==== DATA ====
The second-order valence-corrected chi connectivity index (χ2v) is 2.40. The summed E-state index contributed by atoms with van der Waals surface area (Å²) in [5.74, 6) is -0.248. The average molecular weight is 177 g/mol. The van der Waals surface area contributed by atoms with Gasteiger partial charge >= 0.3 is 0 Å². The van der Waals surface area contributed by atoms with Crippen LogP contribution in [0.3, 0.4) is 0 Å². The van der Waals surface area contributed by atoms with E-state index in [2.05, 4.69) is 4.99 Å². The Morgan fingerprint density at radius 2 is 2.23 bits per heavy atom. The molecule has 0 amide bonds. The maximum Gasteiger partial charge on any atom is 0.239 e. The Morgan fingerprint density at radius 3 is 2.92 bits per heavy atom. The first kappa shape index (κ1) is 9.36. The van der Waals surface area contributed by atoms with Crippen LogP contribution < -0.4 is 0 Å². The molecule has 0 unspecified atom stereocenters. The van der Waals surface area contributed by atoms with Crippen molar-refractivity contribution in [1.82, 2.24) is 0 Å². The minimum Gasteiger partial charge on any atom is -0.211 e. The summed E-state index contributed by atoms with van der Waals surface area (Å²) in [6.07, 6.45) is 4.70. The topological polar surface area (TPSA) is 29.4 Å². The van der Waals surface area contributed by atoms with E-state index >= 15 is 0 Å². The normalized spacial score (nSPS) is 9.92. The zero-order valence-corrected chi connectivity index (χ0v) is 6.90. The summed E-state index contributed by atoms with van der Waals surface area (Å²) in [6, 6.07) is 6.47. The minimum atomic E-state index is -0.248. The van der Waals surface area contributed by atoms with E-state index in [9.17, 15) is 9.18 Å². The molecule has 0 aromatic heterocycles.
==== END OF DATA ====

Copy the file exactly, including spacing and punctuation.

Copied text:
The second-order valence-corrected chi connectivity index (χ2v) is 2.40. The summed E-state index contributed by atoms with van der Waals surface area (Å²) in [5.74, 6) is -0.248. The average molecular weight is 177 g/mol. The van der Waals surface area contributed by atoms with Gasteiger partial charge >= 0.3 is 0 Å². The van der Waals surface area contributed by atoms with Crippen LogP contribution in [0.3, 0.4) is 0 Å². The van der Waals surface area contributed by atoms with E-state index in [2.05, 4.69) is 4.99 Å². The Morgan fingerprint density at radius 2 is 2.23 bits per heavy atom. The molecule has 0 amide bonds. The maximum Gasteiger partial charge on any atom is 0.239 e. The Morgan fingerprint density at radius 3 is 2.92 bits per heavy atom. The first kappa shape index (κ1) is 9.36. The van der Waals surface area contributed by atoms with Crippen LogP contribution < -0.4 is 0 Å². The molecule has 0 unspecified atom stereocenters. The van der Waals surface area contributed by atoms with Crippen molar-refractivity contribution in [1.82, 2.24) is 0 Å². The minimum Gasteiger partial charge on any atom is -0.211 e. The summed E-state index contributed by atoms with van der Waals surface area (Å²) in [6.07, 6.45) is 4.70. The topological polar surface area (TPSA) is 29.4 Å². The van der Waals surface area contributed by atoms with E-state index >= 15 is 0 Å². The normalized spacial score (nSPS) is 9.92. The zero-order valence-corrected chi connectivity index (χ0v) is 6.90. The summed E-state index contributed by atoms with van der Waals surface area (Å²) in [6, 6.07) is 6.47. The minimum atomic E-state index is -0.248. The van der Waals surface area contributed by atoms with E-state index in [9.17, 15) is 9.18 Å². The molecule has 0 aromatic heterocycles.